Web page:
Remembering that MAP had been the key to funding her son’s education, Mary applied for and received a MAP grant for herself. Almost 30 years after leaving college, with financial aid paving the way, Mary was finally able to return.
“It was like jumping off a cliff,” she says with a laugh.
She was luckier than many adult students—she didn’t need to find childcare for her kids, she already had two years’ worth of college credits, and she knew she wanted to go into healthcare. Many working students aren’t so well-prepared, which is why Women Employed advocates for support programs that help students get career guidance, find affordable childcare, and bolster their academic skills before starting college.
Mary dove right in, taking as many classes as she could during her first semester at Loyola University.
But it wasn’t easy. During class, she sat amid a sea of young students and laptops. Mary opened her spiral-bound notebook, picked up her pencil, and found that her arthritis made it painful to scrawl out notes during lectures.
When Mary slid into her seat to take her first test, she began to hyperventilate. She realized she was having a full-blown panic attack. “I never had problems when I was younger,” she says, “but when I went back I worried so much about finishing my tests on time that it triggered these attacks.”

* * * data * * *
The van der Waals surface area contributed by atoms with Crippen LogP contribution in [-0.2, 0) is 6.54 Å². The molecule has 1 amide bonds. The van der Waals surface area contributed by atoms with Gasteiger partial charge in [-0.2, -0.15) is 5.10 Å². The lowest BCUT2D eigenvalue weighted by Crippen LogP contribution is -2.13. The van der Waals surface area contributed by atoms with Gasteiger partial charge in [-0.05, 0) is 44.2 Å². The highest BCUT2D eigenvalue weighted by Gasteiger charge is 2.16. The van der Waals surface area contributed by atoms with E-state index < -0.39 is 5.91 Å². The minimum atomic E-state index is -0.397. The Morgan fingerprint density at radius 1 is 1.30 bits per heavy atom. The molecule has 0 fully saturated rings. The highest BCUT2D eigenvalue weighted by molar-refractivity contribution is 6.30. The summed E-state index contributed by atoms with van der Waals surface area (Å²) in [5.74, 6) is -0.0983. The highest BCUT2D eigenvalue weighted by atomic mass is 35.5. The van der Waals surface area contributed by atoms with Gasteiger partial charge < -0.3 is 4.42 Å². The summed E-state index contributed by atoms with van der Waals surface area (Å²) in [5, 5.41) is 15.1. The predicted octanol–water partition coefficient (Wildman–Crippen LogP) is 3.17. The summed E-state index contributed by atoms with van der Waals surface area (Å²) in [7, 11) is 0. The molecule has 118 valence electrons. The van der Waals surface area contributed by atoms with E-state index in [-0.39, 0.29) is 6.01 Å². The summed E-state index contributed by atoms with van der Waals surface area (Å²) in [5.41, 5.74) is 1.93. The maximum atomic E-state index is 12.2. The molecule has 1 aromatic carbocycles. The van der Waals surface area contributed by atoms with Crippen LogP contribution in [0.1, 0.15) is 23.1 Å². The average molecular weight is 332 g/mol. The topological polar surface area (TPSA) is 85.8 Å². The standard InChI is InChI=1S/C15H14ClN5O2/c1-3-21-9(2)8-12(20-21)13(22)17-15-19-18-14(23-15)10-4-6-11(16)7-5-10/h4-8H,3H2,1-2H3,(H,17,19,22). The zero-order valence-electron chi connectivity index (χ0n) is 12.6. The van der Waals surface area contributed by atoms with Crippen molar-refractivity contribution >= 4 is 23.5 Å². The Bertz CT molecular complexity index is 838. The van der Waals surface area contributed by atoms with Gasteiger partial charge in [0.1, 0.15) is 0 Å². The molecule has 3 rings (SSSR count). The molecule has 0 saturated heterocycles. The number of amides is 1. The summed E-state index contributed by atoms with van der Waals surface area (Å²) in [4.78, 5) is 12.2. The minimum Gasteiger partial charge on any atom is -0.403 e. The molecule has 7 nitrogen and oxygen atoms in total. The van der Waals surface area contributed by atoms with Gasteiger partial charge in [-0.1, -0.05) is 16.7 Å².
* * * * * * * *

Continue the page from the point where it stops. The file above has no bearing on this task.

Mary's Work Pays Off
With lots of support from Loyola professors and counselors, and two years of unrelenting work, Mary completed all the requirements for her Bachelor’s degree in psychology. On graduation morning, she brushed out her long auburn hair, applied her lipstick and mascara, and placed a mortarboard atop her head. Then she opened her dresser drawer and took out a pin with a small photo of her mother. She clipped it to the folds of her gown. When she walked across the stage to receive her diploma, her mother walked with her.
“I wanted her there with me,” she remembers. “To see that I achieved our dream.”
For Mary, finishing college was the difference between being stuck in 30 years of low-wage jobs and getting a satisfying career with good wages. That's why WE is a partner in Complete the Degree, a collaboration with two other adult student-focused organizations that is providing high-level advising to enable adults in Chicago to overcome barriers and return to college.
Mary went on to earn her M.S. in Clinical Counseling Psychology, and today she has a job that inspires her. She does cognitive rehab with low-income seniors in supportive living communities. “It’s enriching,” she says. “I get to help people, to give back.” Talking about it, she gets teary-eyed.
“I was lucky. I got a second chance,” she says.
Her main message is that no one should be denied an education if they have the desire to get one. “Nobody should be turned away because they can’t pay. Look at me, at my son—the MAP grant provided the opportunity for an education, and then we had the tools to succeed.”